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Image copyright Rosalind Beardshaw, text copyright Anna McQuinn. Courtesy of Charlesbridge Publishing.

Lola’s friends love the garden. “They share the crunchy peas and sweet strawberries that Mommy grew.” While the four friends enjoy the cupcakes and juice, Lola entertains them with a story starring her Mary Mary doll. Already Lola is thinking about what garden she will plant next.

Little ones will be excited to meet Lola, whose love of flowers and the “Mary Mary” poem spurs her creativity in so many directions—from gardening to crafting to cooking to pretending. Anna McQuinn’s engaging story shows how reading can inspire action, and puts Lola in charge of making her vision come true. With simple yet lovely storytelling, McQuinn taps into children’s desires to reenact what they see and read and to share their successes with others. Through her work, Lola becomes the subject of her own “Lola Lola” poem, which closes the book.

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Image copyright Rosalind Beardshaw, text copyright Anna McQuinn. Courtesy of Charlesbridge Publishing.

Rosalind Beardshaw’s Lola is an adorable and determined girl with an ever-present smile. Young readers will love being invited into Lola’s home, going along to the garden store, watching her flowers bloom into glorious colors, and joining her picnic with friends. Seeing the progression of all of Lola’s projects may motivate readers to copy her—which would make for a fun summer activity!

Lola Plants a Garden will captivate fans of Lola’s other adventures and make new readers want to discover them all. The book would make a great addition to home libraries as Lola will quickly become a friend children will want to visit with again and again. Lola Plants a Garden has recently been published in paperback in English and Spanish editions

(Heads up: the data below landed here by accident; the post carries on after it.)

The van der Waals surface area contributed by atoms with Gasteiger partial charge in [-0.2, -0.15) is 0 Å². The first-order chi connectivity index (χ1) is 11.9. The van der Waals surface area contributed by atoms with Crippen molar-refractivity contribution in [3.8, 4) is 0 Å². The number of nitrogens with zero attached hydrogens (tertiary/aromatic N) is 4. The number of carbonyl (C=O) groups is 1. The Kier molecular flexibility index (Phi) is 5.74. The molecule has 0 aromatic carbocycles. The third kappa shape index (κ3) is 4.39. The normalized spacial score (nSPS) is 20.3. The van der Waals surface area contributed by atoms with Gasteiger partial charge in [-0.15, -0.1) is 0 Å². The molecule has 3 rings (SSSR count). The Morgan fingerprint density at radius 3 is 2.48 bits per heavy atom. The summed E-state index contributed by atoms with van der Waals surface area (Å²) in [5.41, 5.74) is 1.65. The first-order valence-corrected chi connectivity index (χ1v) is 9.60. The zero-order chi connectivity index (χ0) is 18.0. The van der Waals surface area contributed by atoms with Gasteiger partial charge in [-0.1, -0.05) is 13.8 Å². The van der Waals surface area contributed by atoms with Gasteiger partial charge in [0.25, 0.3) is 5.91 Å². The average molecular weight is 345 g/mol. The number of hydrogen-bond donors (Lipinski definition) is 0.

Ages 2 – 5

Charlesbridge Publishing, 2017 (Paperback)| ISBN 978-1580896955 (English); 978-1580897860 (Spanish)

Discover more about Anna McQuinn, her books, and her work with children on her website!

Visit Rosalind Beardshaw’s website to learn more about her books and artwork!

You can join Lola in her adventures with these fun activities on the Alanna Books website!

Garden Exercise Day Activity

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Grow a Vegetable Garden Board Game, copyright Celebrate Picture Books, 2017

Grow a Vegetable Garden Board Game

 

With this fun game you and your family and friends can grow gardens inside! Roll the dice to see whose garden will fully ripen first!

Supplies

Directions

Object: The object of the game is for each player to fill their garden rows with vegetables. Depending on the ages of the players, the required winning number of rows to fill and the number of vegetables to “plant” in each row can be adjusted.

  1. Print one Game Board for each player
  2. Print one set of Playing Cards for each player (for sturdier playing items, print on card stock)
  3. Print one Vegetable Playing Die and assemble it (for a sturdier die, print on card stock)
  4. Cut the vegetables into their individual playing cards
  5. Color the “dirt” on the Garden Plot with the crayon (optional)
  6. Choose a player to go first
  7. The player rolls the die and then “plants” the facing rolled vegetable in a row on the game board
  8. Play moves to the person on the right
  9. Players continue rolling the die and “planting” vegetables until each of the determined number of rows have been filled with the determined number of vegetables.
  10. The first person to “grow” all of their veggies wins!

Picture Book Review